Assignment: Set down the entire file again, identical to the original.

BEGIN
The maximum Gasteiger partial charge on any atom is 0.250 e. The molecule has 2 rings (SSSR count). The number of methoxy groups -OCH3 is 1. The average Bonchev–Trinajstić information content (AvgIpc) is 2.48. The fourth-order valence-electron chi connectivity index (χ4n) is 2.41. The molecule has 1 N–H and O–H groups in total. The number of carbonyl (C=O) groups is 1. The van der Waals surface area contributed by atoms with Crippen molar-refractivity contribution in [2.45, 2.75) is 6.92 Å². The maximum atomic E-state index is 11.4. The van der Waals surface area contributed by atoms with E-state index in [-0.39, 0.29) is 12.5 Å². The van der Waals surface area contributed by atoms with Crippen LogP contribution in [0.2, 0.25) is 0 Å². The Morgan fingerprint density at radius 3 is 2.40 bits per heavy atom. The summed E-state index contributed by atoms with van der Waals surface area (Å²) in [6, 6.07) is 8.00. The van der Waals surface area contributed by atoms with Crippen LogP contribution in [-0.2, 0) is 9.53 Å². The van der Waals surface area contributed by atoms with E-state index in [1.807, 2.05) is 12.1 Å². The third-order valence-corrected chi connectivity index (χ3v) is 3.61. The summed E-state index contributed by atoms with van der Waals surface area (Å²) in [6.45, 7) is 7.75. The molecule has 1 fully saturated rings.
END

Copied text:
The maximum Gasteiger partial charge on any atom is 0.250 e. The molecule has 2 rings (SSSR count). The number of methoxy groups -OCH3 is 1. The average Bonchev–Trinajstić information content (AvgIpc) is 2.48. The fourth-order valence-electron chi connectivity index (χ4n) is 2.41. The molecule has 1 N–H and O–H groups in total. The number of carbonyl (C=O) groups is 1. The van der Waals surface area contributed by atoms with Crippen molar-refractivity contribution in [2.45, 2.75) is 6.92 Å². The maximum atomic E-state index is 11.4. The van der Waals surface area contributed by atoms with E-state index in [-0.39, 0.29) is 12.5 Å². The van der Waals surface area contributed by atoms with Crippen LogP contribution in [0.2, 0.25) is 0 Å². The Morgan fingerprint density at radius 3 is 2.40 bits per heavy atom. The summed E-state index contributed by atoms with van der Waals surface area (Å²) in [6, 6.07) is 8.00. The van der Waals surface area contributed by atoms with Crippen LogP contribution in [-0.2, 0) is 9.53 Å². The van der Waals surface area contributed by atoms with E-state index in [1.807, 2.05) is 12.1 Å². The third-order valence-corrected chi connectivity index (χ3v) is 3.61. The summed E-state index contributed by atoms with van der Waals surface area (Å²) in [6.45, 7) is 7.75. The molecule has 1 fully saturated rings.